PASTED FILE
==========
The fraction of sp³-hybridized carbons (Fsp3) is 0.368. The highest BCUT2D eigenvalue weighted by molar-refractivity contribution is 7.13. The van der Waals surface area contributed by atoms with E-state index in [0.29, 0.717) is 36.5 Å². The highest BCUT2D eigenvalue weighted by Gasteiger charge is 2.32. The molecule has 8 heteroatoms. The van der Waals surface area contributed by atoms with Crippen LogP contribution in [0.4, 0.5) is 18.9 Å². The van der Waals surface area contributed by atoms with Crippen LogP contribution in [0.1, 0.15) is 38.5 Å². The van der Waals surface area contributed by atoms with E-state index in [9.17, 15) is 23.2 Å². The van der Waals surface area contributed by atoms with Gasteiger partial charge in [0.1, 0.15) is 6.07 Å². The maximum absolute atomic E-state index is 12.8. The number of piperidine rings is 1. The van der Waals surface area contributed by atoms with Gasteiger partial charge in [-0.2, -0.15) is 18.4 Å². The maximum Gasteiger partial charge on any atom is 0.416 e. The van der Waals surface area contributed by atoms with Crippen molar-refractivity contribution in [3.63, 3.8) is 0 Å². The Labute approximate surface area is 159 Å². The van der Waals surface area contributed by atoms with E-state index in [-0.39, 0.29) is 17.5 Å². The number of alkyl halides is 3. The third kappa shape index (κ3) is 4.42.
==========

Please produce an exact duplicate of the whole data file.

The fraction of sp³-hybridized carbons (Fsp3) is 0.368. The highest BCUT2D eigenvalue weighted by molar-refractivity contribution is 7.13. The van der Waals surface area contributed by atoms with E-state index in [0.29, 0.717) is 36.5 Å². The highest BCUT2D eigenvalue weighted by Gasteiger charge is 2.32. The molecule has 8 heteroatoms. The van der Waals surface area contributed by atoms with Crippen LogP contribution in [0.4, 0.5) is 18.9 Å². The van der Waals surface area contributed by atoms with Crippen LogP contribution in [0.1, 0.15) is 38.5 Å². The van der Waals surface area contributed by atoms with E-state index in [9.17, 15) is 23.2 Å². The van der Waals surface area contributed by atoms with Gasteiger partial charge in [0.1, 0.15) is 6.07 Å². The maximum absolute atomic E-state index is 12.8. The number of piperidine rings is 1. The van der Waals surface area contributed by atoms with Gasteiger partial charge in [-0.2, -0.15) is 18.4 Å². The maximum Gasteiger partial charge on any atom is 0.416 e. The van der Waals surface area contributed by atoms with Crippen molar-refractivity contribution in [3.63, 3.8) is 0 Å². The Labute approximate surface area is 159 Å². The van der Waals surface area contributed by atoms with E-state index in [-0.39, 0.29) is 17.5 Å². The number of alkyl halides is 3. The third kappa shape index (κ3) is 4.42.